- Tapa blanda: 248 páginas
- Editor: University of Massachusetts Press (28 de febrero de 1990)
- Colección: Sierra Club Adventure Travel Guides
- Idioma: Inglés
- ISBN-10: 0870236954
- ISBN-13: 978-0870236952
- Valoración media de los clientes: Sé el primero en opinar sobre este producto
French Philosophy of the Sixties: An Essay on Antihumanism (Sierra Club Adventure Travel Guides) (Inglés) Tapa blanda – 28 feb 1990
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Since its publication in France in 1985, this critique of the main currents in contemporary French thought has prompted debate over the character of postmodern philosophy. Luc Ferry and Alain Renaut offer sociopolitical analysis of the May 1968 student uprising in France, explore the connection between the revolt and the rise of postmodern thought, and question whether student dissent was a genuine humanist reaction to conditions in France at that time. The book begins with a description of the style and intellectual structure of French philosophy in the 1960s, noting its hyperbolic use of themes borrowed from German thinkers, particularly Nietzsche, Heidegger, Marx and Freud. The authors then trace these themes in individual chapters on the writings of Foucault, Derrida, Bourdieu and Lacan, focusing on the philosophers' antagonism to the idea of self and their assertions that philosophy has come to its end. The book raises serious questions about the meaning of the 1960s, arguing that the philosophical movements that emerged from this turbulent decade in France are politically irresponsible. Ferry and Renaut offer a basis for understanding the defence of humanism and the democratic and liberal ideals it supports.
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French philosophers of the sixties were a secondary inquisition begun by German philosophers, adopted by the French because they served a purpose to prosecute the West for what it created or could not stop in the carnage of two world wars. The advent of Enlightenment reason did not halt history's slaughter, so reason was to be thrown out, with nothing, however, to replace it.
Like ancient religious sects who were not allowed to write the name of their god in an effort to complicate and externalize god, so too for Derrida, Foucault and their gang, maintaining as the authors note, "a cult of paradox and the insistent demand for complexity... for a rejection of clarity." Complicating what would otherwise be simple, "accustoming their readers and listeners to the belief that incomprehensibility is a sign of greatness and that the thinkers silence before incongruous demands for meaning was not proof of weakness but indication of endurance in the presence of the Unsayable". Follow, don't ask questions. The reason for complexity is of course to maintain, like legalese, their power and influence as a free ride.
We find Foucault making use of Nietzsche's notion that "there are no facts, only interpretation" - leading to the modern day paradox that "the truth is there is no truth and that's truth". One assumes this applies to those who preach it. Such sweeping generalizations and mutilations of reason (which they reject as Western bias) are then extrapolated to embrace all of society - never addressing that history leaves real artifacts, and that science, for example, produces testable, verifiable facts, regardless of political agendas. Foucault also applies Nietzsche's notion that it is not what someone says or writes that matters but who says it. Hence what one does not say or write is what matters most (leading to an infinity of speculation).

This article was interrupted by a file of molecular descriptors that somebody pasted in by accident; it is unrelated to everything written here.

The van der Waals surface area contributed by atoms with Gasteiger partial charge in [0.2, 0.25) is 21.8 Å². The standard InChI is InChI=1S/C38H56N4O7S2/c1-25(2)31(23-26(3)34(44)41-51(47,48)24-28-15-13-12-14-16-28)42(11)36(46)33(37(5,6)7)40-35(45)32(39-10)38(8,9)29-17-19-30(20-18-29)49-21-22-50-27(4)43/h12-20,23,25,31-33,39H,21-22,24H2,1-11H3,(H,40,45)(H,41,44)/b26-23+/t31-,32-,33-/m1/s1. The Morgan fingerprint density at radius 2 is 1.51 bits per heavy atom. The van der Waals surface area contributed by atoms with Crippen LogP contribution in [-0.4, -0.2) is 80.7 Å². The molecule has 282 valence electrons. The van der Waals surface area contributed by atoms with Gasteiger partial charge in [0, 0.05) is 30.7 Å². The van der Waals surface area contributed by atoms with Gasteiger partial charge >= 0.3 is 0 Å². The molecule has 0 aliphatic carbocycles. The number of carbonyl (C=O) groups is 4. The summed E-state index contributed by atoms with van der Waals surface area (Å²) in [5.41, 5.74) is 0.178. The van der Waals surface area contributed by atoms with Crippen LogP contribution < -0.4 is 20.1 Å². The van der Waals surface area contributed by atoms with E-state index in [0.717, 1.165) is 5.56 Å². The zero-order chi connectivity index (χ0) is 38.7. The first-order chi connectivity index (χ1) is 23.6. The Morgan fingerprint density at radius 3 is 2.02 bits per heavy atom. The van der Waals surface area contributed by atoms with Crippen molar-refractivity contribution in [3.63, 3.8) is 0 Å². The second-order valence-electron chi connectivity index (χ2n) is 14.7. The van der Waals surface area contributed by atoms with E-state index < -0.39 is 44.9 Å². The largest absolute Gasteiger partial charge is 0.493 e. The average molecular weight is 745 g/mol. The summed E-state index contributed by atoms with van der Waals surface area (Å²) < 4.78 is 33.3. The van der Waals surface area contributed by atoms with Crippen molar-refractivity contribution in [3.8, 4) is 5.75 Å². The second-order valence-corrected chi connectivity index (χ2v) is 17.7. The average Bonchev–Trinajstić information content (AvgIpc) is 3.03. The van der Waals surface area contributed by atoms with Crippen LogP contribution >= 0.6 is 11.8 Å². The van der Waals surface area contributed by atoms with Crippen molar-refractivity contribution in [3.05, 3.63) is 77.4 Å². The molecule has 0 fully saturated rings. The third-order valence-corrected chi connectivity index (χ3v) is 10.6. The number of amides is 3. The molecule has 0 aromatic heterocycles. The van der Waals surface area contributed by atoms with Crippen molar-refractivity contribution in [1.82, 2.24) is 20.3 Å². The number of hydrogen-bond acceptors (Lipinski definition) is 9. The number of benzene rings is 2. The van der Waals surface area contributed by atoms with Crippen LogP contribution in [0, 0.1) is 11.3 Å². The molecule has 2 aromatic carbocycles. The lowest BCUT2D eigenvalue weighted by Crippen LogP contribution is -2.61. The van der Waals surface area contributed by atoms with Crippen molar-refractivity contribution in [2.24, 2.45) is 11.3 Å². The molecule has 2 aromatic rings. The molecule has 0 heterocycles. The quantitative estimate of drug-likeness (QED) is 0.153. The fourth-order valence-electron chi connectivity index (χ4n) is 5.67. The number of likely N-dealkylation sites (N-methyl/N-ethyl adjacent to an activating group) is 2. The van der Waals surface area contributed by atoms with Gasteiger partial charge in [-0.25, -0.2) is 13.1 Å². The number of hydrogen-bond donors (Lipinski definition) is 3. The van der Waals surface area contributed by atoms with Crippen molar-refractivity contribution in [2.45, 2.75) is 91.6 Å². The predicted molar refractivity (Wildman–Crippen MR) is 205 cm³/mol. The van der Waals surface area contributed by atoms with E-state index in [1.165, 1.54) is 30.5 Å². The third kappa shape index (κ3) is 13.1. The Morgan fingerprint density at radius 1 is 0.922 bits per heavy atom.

Most ironically a discovery of self in the 60's transformed into a "cult of me." A hedonistic movement carrying student protestors concerned for justice and environment to narcissistic aroma therapy, acupuncture and Yuppie mass capitalistic consumption so much more materialistic than the administration they opposed with no plan for replacement, only an abandonment of old ways, as though removal would solve anything. A demand for identity, an affirmation of the right to be different and struggling against constraints on individual existence led participants to believe they were liberating individuality while they merely accelerated homogenization through mercantilism once rallied against as they now busily save for retirement. This postmodern movement, "Having exhausted the possibilities for renewing the contents [of modernism], [adopted] the principle of renewal itself, as an end in itself, of endlessly generating the absolutely new. In this way it became embedded in a contradiction that could not be overcome since in time the production of newness itself appeared to lack newness" simply "democratizing hedonist logic". A "revolution with no outcome, no program, no political framework... the first indifferent revolution".
Add to the elucidation of Foucault's abject errors and we see how even the initial premise falls flat. Which has not stopped the expansion of this "philosophy." The negative aftermath of such mental acrobatics has been profound and widely embraced by the West where now self-mastery is viewed as a threat to those who have none. Having lost the desire for self-mastery we "no longer tend to regard other people as other subjects," write the authors, "as other willed consciousness with whom relations can take the form of a reciprocal recognition of freedoms". Such are benefits of the sixties.
Ferry and Renaut basically situate Derrida and co. in reference to Heidegger, since Derrida is just platitudinized Heidegger that's reconstructed for liberal provincialism. Ferry and Renaut pursue this theme by tracing the place of 'Humanism' in both of their teachings, hinting at the complexity of Heidegger's alleged anti-humanism while revealing Derrida's for the half-measured fraud that it is.